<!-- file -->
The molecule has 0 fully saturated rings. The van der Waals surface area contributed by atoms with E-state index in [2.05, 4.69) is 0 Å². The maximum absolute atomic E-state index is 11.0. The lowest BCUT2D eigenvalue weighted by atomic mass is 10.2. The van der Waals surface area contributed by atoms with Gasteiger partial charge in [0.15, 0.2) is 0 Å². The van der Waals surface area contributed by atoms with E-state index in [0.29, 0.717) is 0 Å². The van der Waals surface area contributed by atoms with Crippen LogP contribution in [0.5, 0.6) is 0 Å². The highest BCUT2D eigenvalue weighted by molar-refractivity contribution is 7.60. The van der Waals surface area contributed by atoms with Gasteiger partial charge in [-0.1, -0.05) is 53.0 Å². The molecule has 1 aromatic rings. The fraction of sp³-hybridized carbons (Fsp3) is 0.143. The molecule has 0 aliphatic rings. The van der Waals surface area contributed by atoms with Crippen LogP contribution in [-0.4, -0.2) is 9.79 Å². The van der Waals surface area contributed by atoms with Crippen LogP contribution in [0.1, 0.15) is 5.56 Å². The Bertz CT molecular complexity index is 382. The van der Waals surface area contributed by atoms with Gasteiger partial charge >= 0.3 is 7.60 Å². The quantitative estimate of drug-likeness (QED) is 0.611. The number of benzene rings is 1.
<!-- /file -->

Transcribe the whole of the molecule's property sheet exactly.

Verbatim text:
The molecule has 0 fully saturated rings. The van der Waals surface area contributed by atoms with E-state index in [2.05, 4.69) is 0 Å². The maximum absolute atomic E-state index is 11.0. The lowest BCUT2D eigenvalue weighted by atomic mass is 10.2. The van der Waals surface area contributed by atoms with Gasteiger partial charge in [0.15, 0.2) is 0 Å². The van der Waals surface area contributed by atoms with E-state index in [0.29, 0.717) is 0 Å². The van der Waals surface area contributed by atoms with Crippen LogP contribution in [0.5, 0.6) is 0 Å². The highest BCUT2D eigenvalue weighted by molar-refractivity contribution is 7.60. The van der Waals surface area contributed by atoms with Gasteiger partial charge in [-0.1, -0.05) is 53.0 Å². The molecule has 1 aromatic rings. The fraction of sp³-hybridized carbons (Fsp3) is 0.143. The molecule has 0 aliphatic rings. The van der Waals surface area contributed by atoms with Crippen LogP contribution in [-0.4, -0.2) is 9.79 Å². The van der Waals surface area contributed by atoms with Crippen LogP contribution in [0.1, 0.15) is 5.56 Å². The Bertz CT molecular complexity index is 382. The van der Waals surface area contributed by atoms with Gasteiger partial charge >= 0.3 is 7.60 Å². The quantitative estimate of drug-likeness (QED) is 0.611. The number of benzene rings is 1.